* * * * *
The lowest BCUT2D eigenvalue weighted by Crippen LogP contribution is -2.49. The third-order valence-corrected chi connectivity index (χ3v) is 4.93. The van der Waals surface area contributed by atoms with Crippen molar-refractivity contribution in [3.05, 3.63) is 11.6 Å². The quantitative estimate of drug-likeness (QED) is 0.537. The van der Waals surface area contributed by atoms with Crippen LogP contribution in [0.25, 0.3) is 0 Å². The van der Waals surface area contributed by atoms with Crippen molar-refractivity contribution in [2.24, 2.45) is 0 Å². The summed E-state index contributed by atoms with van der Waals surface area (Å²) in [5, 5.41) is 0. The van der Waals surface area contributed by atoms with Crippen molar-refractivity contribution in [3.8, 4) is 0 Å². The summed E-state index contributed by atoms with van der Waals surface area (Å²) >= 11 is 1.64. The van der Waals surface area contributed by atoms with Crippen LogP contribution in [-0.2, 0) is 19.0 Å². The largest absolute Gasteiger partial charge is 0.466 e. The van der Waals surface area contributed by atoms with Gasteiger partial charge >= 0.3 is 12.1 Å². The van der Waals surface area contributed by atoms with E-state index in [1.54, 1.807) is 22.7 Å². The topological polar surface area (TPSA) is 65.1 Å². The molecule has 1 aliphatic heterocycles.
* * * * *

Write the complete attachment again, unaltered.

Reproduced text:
The lowest BCUT2D eigenvalue weighted by Crippen LogP contribution is -2.49. The third-order valence-corrected chi connectivity index (χ3v) is 4.93. The van der Waals surface area contributed by atoms with Crippen molar-refractivity contribution in [3.05, 3.63) is 11.6 Å². The quantitative estimate of drug-likeness (QED) is 0.537. The van der Waals surface area contributed by atoms with Crippen LogP contribution in [0.25, 0.3) is 0 Å². The van der Waals surface area contributed by atoms with Crippen molar-refractivity contribution in [2.24, 2.45) is 0 Å². The summed E-state index contributed by atoms with van der Waals surface area (Å²) in [5, 5.41) is 0. The van der Waals surface area contributed by atoms with Crippen molar-refractivity contribution in [3.8, 4) is 0 Å². The summed E-state index contributed by atoms with van der Waals surface area (Å²) >= 11 is 1.64. The van der Waals surface area contributed by atoms with Crippen LogP contribution in [-0.2, 0) is 19.0 Å². The largest absolute Gasteiger partial charge is 0.466 e. The van der Waals surface area contributed by atoms with Gasteiger partial charge >= 0.3 is 12.1 Å². The van der Waals surface area contributed by atoms with E-state index in [1.54, 1.807) is 22.7 Å². The topological polar surface area (TPSA) is 65.1 Å². The molecule has 1 aliphatic heterocycles.